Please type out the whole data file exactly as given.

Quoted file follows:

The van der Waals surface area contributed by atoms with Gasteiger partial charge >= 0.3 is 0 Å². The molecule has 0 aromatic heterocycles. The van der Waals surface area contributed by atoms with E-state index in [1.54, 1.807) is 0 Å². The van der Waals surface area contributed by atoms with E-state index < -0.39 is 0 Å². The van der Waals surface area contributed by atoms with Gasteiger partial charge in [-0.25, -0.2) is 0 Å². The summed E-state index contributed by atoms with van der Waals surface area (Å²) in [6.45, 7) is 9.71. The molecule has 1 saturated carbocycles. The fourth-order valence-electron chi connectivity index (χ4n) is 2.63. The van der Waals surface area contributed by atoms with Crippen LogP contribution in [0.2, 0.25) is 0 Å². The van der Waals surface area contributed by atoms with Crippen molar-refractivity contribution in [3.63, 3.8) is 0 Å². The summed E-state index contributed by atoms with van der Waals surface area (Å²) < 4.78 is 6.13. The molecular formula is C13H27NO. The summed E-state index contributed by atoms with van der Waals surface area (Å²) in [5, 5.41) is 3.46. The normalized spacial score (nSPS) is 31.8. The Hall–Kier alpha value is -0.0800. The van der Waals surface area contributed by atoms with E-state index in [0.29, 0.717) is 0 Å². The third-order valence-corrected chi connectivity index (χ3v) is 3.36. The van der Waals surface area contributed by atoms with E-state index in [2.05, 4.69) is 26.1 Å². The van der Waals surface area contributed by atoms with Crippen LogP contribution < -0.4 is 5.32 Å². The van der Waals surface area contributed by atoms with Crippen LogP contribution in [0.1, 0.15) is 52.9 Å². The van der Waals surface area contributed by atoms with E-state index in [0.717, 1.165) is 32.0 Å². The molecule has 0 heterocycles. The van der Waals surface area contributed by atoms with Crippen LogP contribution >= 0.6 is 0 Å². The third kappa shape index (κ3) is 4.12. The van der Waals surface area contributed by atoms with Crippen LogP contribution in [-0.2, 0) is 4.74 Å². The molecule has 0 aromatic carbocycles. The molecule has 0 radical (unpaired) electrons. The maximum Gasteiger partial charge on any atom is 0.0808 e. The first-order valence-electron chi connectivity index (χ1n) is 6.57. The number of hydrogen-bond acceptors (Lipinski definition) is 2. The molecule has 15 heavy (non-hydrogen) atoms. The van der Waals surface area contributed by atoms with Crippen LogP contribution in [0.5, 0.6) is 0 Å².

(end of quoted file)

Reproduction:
The van der Waals surface area contributed by atoms with Gasteiger partial charge >= 0.3 is 0 Å². The molecule has 0 aromatic heterocycles. The van der Waals surface area contributed by atoms with E-state index in [1.54, 1.807) is 0 Å². The van der Waals surface area contributed by atoms with E-state index < -0.39 is 0 Å². The van der Waals surface area contributed by atoms with Gasteiger partial charge in [-0.25, -0.2) is 0 Å². The summed E-state index contributed by atoms with van der Waals surface area (Å²) in [6.45, 7) is 9.71. The molecule has 1 saturated carbocycles. The fourth-order valence-electron chi connectivity index (χ4n) is 2.63. The van der Waals surface area contributed by atoms with Crippen LogP contribution in [0.2, 0.25) is 0 Å². The van der Waals surface area contributed by atoms with Crippen molar-refractivity contribution in [3.63, 3.8) is 0 Å². The summed E-state index contributed by atoms with van der Waals surface area (Å²) < 4.78 is 6.13. The molecular formula is C13H27NO. The summed E-state index contributed by atoms with van der Waals surface area (Å²) in [5, 5.41) is 3.46. The normalized spacial score (nSPS) is 31.8. The Hall–Kier alpha value is -0.0800. The van der Waals surface area contributed by atoms with E-state index in [0.29, 0.717) is 0 Å². The third-order valence-corrected chi connectivity index (χ3v) is 3.36. The van der Waals surface area contributed by atoms with E-state index in [2.05, 4.69) is 26.1 Å². The van der Waals surface area contributed by atoms with Crippen LogP contribution < -0.4 is 5.32 Å². The van der Waals surface area contributed by atoms with Crippen LogP contribution in [0.1, 0.15) is 52.9 Å². The van der Waals surface area contributed by atoms with E-state index in [0.717, 1.165) is 32.0 Å². The molecule has 0 heterocycles. The van der Waals surface area contributed by atoms with Crippen LogP contribution >= 0.6 is 0 Å². The third kappa shape index (κ3) is 4.12. The van der Waals surface area contributed by atoms with Crippen LogP contribution in [-0.2, 0) is 4.74 Å². The molecule has 0 aromatic carbocycles. The molecule has 0 radical (unpaired) electrons. The maximum Gasteiger partial charge on any atom is 0.0808 e. The first-order valence-electron chi connectivity index (χ1n) is 6.57. The number of hydrogen-bond acceptors (Lipinski definition) is 2. The molecule has 15 heavy (non-hydrogen) atoms. The van der Waals surface area contributed by atoms with Crippen LogP contribution in [0.5, 0.6) is 0 Å².